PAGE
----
How to Utilize Protective Puts During Earnings Season

Protective puts may benefit your portfolio amid volatility

Deputy Editor
Apr 25, 2024 at 11:44 AM
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The second quarter is well underway, and the accompanying earnings season is rife with shakeups. The last few weeks were filled with massive post-earnings moves, especially from tech players including Meta Platforms (META), Spotify Technology (SPOT), and Tesla (TSLA).

Alongside a swath of quarterly updates, investors are eagerly awaiting the Federal Reserve's upcoming interest rate decision, which will add even more volatility to the trading landscape. Don't fret, though, because we're going to take a look at how traders can utilize options to protect their profits.

A Protective Put Breakdown

One way traders can "insure" their investment and limit losses in the event of a major move lower is through protective puts. A protective put locks in a selling price (the strike) for the shares, just in case they take a turn for the worse.

For instance, let's say you bought 100 shares of Stock XYZ at $100 apiece, and they're now trading at $120. However, earnings are around the corner and you're scared the stock may give up some or all of those gains -- but you don't want to sell the shares just yet and miss out on additional upside. You could purchase a 110-strike protective put that encompasses the earnings release. That way, if XYZ tumbles back to the century mark after earnings, the protective put allows you to unload your shares at $110 -- locking in a 10% profit (minus the cost of the puts).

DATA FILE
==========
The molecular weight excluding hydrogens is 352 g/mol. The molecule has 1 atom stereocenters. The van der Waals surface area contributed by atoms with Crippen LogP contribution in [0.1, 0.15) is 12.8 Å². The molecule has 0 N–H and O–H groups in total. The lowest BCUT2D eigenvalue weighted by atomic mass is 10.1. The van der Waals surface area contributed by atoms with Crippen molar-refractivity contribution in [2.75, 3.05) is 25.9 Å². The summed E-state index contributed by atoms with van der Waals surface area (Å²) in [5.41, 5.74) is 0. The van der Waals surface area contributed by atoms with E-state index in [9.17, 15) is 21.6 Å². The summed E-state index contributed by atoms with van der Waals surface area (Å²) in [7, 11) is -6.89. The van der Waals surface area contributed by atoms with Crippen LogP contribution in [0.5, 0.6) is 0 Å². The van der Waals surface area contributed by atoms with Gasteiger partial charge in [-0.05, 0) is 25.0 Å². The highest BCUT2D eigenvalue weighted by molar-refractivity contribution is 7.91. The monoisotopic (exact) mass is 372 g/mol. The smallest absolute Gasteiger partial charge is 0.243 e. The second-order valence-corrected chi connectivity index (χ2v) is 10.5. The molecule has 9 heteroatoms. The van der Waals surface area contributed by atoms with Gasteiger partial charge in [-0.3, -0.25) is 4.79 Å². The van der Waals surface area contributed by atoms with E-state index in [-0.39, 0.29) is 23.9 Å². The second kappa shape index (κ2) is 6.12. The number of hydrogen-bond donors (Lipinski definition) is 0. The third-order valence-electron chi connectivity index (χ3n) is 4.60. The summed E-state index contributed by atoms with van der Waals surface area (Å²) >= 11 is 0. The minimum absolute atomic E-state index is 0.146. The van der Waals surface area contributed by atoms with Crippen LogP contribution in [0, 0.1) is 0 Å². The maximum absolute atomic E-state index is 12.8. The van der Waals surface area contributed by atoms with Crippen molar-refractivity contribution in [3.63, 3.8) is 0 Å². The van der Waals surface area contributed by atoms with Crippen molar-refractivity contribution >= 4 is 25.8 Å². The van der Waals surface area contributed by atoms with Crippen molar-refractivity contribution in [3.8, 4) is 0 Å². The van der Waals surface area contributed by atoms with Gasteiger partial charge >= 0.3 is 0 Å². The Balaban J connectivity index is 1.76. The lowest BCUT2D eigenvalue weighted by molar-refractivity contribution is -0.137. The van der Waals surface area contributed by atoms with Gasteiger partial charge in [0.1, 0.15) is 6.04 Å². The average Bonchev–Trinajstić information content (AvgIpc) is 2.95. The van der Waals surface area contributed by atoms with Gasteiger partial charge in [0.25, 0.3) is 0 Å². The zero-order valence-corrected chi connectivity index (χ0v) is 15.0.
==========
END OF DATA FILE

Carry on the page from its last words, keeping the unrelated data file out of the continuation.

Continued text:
As such, the main goal of a protective put buyer is quite different than that of a “vanilla” put buyer. A protective put buyer is simply using the option as a form of insurance if the stock tanks; the trader's ultimate goal is for the shares to move higher -- and ideally offset the cost of the option -- leaving the put to expire worthless. A "vanilla" put buyer is actively looking for the underlying shares to fall.

Weighing the Risks

While the protective put buyer's goal is to forfeit the initial premium paid for the put -- which represents the maximum risk on the trade -- you don't want to overpay. Against this backdrop, it's important to select the right strike and options series to accommodate your personal risk tolerance.

It is also important to be aware of the risks when trading options ahead of big events such as earnings. When a company has a planned event like earnings on the horizon, options premiums tend to be inflated. As a result, deeper out-of-the-money puts will be more affordable to purchase, but will allow less protection in the end.

In addition, the cost of the protective puts depends on time value. A 110-strike put that expires in two weeks will cost less than a put at the same strike expiring in two months, as the latter allows more time for the underlying stock to make a big move.

 

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